Funding Retirement: Opportunities vs. Challenges

The choices for retirement savings are extensive and can be overwhelming. And when it comes to retirement planning, inaction can be as bad as making a bad investment decision. One of the most common fears, public speaking, may now be eclipsed for many with the fear of outliving their money. According to the Internal Revenue Service, there is a litany of retirement plan options; however, for each option there are rules and regulations that may appear to be onerous, complicated and confusing. Unfortunately, if a plan is selected and then implemented incorrectly, fines or other negative effects may be assessed to the plan or even the individual investor.

Life Expectancy and Savings

Brighthouse Financial recently reported, “According to LIMRA [Life Insurance Marketing and Research Association] research, only 42 percent of pre-retirees and retirees have estimated how many years their assets will last, and only 38 percent have a plan for generating income from savings.” These statistics indicate that many people lack the ability to determine, or the desire to compute, what will be required to fund their retirement adequately.

Wall Street Journal financial writers Dan Ariely and Aline Holzwarth noted, “As we live longer, funding retirement is a moving target. And to have any hope of successfully securing our future lifestyles, we have to start early and we have to build a more detailed and accurate picture of the way we hope to live. We have to understand not just how much we will earn in our life and how far we are from retirement (in years and in dollars), but also how we want to spend our time both during our working years and after.”

The Vanguard Group’s annual survey on the state of retirement savings, How America Saves 2018, does feature some positive trends in savings activities. Among them: more individuals are enrolled in defined contribution plans, employers are allowing participants to invest in target-date or balanced funds, since 2003 automatic participant enrollment is up 300 percent, two-thirds of participants are enrolled in automatic annual deferral-rate, and most related account balances have increased substantially.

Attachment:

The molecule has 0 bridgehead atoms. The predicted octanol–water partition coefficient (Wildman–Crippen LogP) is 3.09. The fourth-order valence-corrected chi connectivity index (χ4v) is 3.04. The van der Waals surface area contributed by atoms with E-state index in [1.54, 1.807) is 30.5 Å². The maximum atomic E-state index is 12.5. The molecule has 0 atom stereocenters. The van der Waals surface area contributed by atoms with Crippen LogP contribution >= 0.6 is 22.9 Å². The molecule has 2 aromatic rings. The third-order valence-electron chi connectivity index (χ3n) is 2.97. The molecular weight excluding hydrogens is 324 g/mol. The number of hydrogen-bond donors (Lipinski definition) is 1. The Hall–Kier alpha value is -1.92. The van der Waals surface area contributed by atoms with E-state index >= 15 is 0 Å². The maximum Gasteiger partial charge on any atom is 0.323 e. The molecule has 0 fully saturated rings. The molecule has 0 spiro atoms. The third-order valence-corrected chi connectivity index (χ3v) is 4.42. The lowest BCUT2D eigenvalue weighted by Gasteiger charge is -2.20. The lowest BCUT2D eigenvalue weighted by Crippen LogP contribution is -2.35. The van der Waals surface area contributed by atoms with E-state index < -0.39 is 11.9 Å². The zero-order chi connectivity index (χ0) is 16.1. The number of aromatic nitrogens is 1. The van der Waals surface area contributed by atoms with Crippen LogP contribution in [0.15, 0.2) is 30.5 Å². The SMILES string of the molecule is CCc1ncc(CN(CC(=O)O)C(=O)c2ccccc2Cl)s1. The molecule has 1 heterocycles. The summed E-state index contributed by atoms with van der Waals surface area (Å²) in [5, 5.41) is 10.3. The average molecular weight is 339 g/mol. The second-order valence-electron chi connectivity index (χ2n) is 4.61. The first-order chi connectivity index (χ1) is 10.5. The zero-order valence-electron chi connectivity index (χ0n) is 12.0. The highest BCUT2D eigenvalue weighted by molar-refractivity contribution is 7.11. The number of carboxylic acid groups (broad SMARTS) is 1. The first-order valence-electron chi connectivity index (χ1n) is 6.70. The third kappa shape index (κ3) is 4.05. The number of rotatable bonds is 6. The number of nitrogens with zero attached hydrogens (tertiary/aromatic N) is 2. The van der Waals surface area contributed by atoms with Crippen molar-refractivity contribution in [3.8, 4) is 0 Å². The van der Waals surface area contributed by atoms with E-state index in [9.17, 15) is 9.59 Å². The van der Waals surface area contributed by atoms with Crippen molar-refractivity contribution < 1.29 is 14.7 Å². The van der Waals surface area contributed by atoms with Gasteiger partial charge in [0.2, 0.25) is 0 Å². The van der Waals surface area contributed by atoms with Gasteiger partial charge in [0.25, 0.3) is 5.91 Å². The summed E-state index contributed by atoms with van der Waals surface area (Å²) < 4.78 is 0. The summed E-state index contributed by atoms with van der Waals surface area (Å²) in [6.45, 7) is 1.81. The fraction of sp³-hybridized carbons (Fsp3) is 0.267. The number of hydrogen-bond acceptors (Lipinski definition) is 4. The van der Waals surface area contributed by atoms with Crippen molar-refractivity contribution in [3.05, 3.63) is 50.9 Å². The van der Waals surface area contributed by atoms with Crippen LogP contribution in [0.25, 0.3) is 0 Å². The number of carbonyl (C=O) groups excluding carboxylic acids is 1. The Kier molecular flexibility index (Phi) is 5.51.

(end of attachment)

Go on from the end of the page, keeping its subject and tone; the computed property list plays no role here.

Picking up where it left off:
Avoiding Mistakes

Not all the news is good. Financial writer Anne Tergesen, reporting in The Wall Street Journal, noted that researchers at Harvard University discovered that workers withdraw nearly half of their enforced contributions within eight years of joining a 401(k) plan. Unfortunately, this causes what is known as “leakage,” which negates the positive effects of compounding interest over an extended period of time (i.e. 30 years).

As a result, Tergesen points out, employers are being urged to offer financial wellness initiatives—such as better financial education and customized advice to participants– to counteract early withdrawals and subsequent leakage. The goal is to limit the effects of the leakage and help educate participants in basic money management skills

There are a number of additional mistakes individuals can make that can usurp successful retirement plans and savings. According to retirement planning expert Rodger Friedman, these include:

  • Not considering the impact of taxes on your retirement income